Pharmacokinetics of Bupropion and its Pharmacologically Active Metabolites in Pregnancy


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Bupropion, an antidepressant and anti-smoking medication, is used for treatment of depression during pregnancy, however its efficacy as a smoking cessation aid in pregnancy has not been confirmed. The drug is extensively biotransformed by liver with the formation of pharmacologically active metabolites, namely hydroxybupropion (OHBUP), threo- (TB) and erythrohydrobupropion (EB). CYP2B6 is the primary enzyme catalyzing the formation of OHBUP; the latter is the main plasma metabolite of bupropion and is thought to contribute majorly to pharmacological efficacy of the drug. CYP2C19 enzyme is involved in hydroxylation of bupropion, as well as TB and EB. Pregnancy-associated changes in maternal physiology may alter the pharmacokinetics of bupropion and thus influence the efficacy of bupropion in promoting cessation in pregnant smokers. Therefore, the primary objective of this study was to evaluate the effect of pregnancy on bupropion biodisposition. In addition, we studied the impact of functional genetic variants of CYP2B6 and CYP2C19 on bupropion pharmacokinetics in pregnancy. Our data indicated that the isoform-specific effect of pregnancy on bupropion-metabolizing enzymes and changes in renal function during pregnancy could collectively result in slight increase of bupropion apparent oral clearance; however, no changes in the plasma levels of OHBUP were evident. Further, our data demonstrated that the effect of CYP2B66 (reduced function allele) and CYP2C192 (loss-of-function allele) on bupropion biodisposition in pregnancy are similar to those observed in the non-pregnant state. We also investigated the in vivo placental transfer of the drug and its metabolites. For this purpose, the drug and its metabolites were determined in the matching maternal-umbilical cord blood plasma samples collected at delivery from pregnant women treated with bupropion for depression during pregnancy. The levels of OHBUP, TB, and, with a few exceptions, bupropion, in the umbilical cord venous plasma were lower than those in the matching maternal plasma, suggesting limited fetal exposure. In addition, we found that the concentrations of OHBUP and TB in the fetal circulation could be predicted from those in the maternal plasma. Further, bupropion and its metabolites were determined in the amniotic fluid, suggesting additional pathway of fetal exposure to maternally administered bupropion.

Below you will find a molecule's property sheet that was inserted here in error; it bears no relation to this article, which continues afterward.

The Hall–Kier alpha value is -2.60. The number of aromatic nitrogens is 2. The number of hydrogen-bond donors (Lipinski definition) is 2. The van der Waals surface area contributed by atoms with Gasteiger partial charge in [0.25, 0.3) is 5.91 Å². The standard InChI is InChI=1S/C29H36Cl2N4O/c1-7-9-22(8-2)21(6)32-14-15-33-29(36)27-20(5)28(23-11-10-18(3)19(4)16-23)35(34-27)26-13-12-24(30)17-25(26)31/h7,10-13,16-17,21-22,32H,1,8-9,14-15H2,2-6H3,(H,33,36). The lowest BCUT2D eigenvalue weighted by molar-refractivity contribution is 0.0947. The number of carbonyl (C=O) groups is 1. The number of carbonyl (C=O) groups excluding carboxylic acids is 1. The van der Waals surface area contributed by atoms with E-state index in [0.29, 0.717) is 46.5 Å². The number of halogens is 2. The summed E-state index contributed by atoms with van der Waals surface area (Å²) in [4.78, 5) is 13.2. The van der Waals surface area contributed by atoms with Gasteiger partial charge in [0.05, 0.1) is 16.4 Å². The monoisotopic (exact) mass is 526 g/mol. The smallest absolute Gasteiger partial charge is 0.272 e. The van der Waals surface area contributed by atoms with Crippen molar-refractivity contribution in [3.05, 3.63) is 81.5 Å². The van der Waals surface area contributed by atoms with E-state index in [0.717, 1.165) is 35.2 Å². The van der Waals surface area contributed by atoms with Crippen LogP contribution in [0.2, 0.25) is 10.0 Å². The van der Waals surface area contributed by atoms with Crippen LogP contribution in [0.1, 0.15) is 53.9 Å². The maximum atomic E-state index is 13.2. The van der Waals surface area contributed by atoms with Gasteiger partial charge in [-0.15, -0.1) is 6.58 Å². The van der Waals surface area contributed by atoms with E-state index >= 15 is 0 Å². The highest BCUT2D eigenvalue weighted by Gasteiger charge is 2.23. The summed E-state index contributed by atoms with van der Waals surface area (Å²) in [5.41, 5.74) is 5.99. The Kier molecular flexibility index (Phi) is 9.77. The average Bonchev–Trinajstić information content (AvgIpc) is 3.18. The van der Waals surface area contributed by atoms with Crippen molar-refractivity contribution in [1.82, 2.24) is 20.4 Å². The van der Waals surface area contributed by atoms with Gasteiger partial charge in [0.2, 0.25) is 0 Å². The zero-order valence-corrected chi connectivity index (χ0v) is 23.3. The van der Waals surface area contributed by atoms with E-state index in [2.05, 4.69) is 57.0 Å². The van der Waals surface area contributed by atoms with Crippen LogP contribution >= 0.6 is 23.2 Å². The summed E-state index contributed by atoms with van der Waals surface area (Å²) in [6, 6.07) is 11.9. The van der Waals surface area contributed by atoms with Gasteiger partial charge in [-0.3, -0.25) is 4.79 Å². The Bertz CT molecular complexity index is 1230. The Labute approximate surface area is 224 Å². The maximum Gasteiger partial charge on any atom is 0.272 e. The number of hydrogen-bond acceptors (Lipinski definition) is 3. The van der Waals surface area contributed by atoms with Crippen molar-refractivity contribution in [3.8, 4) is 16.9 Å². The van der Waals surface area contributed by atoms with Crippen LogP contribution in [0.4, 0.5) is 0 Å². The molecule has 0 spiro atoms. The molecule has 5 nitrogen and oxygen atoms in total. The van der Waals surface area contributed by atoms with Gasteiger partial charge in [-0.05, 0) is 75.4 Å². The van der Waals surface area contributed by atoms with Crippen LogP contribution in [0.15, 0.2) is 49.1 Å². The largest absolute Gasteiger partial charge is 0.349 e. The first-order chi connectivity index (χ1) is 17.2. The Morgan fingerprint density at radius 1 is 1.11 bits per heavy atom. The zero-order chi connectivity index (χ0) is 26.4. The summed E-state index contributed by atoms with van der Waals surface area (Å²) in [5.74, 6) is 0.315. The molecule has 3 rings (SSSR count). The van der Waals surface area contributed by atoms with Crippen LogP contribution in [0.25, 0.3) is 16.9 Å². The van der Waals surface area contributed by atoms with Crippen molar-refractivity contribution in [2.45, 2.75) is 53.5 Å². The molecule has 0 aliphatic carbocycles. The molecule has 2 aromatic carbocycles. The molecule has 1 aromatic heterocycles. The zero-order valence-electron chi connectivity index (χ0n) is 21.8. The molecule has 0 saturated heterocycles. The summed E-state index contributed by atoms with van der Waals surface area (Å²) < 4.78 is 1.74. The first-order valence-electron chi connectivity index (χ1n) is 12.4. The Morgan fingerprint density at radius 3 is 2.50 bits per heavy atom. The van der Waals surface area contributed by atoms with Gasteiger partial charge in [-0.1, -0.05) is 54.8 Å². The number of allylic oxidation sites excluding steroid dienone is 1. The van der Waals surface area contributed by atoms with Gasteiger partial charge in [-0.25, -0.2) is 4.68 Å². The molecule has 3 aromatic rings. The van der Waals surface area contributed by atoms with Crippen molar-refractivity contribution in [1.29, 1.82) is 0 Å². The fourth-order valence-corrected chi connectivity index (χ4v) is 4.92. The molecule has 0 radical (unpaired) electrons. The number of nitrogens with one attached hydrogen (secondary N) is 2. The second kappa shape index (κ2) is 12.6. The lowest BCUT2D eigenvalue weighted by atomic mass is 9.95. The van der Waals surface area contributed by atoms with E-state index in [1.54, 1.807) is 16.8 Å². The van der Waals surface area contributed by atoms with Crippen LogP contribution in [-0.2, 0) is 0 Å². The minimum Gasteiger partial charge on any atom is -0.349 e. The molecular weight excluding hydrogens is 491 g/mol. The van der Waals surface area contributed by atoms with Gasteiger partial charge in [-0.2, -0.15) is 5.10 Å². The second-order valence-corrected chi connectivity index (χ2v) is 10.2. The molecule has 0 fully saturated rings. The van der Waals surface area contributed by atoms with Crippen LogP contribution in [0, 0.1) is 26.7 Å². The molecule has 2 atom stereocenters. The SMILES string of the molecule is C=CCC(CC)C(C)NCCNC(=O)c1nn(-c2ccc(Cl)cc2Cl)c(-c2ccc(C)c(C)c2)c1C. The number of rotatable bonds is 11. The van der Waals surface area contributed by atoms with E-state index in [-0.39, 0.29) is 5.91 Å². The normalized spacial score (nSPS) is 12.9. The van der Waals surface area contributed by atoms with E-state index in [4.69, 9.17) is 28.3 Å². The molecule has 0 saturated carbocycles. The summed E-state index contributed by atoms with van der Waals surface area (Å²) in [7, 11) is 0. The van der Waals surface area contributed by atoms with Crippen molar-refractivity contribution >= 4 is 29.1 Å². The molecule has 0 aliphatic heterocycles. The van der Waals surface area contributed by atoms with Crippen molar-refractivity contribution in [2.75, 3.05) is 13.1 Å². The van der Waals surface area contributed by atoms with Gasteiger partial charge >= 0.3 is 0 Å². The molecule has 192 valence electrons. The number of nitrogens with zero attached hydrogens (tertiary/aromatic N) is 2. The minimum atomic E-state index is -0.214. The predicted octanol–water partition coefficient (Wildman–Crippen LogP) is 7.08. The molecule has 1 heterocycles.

Bupropion, hydroxybupropion, pregnancy, pharmacokinetics, smoking cessation, erythrohydrobupropion, threohydrobupropion, CYP2B6, CYP2C19, carbonyl reductases, metabolism, fetus, exposure, placenta, placental passage, umbilical cord, amniotic fluid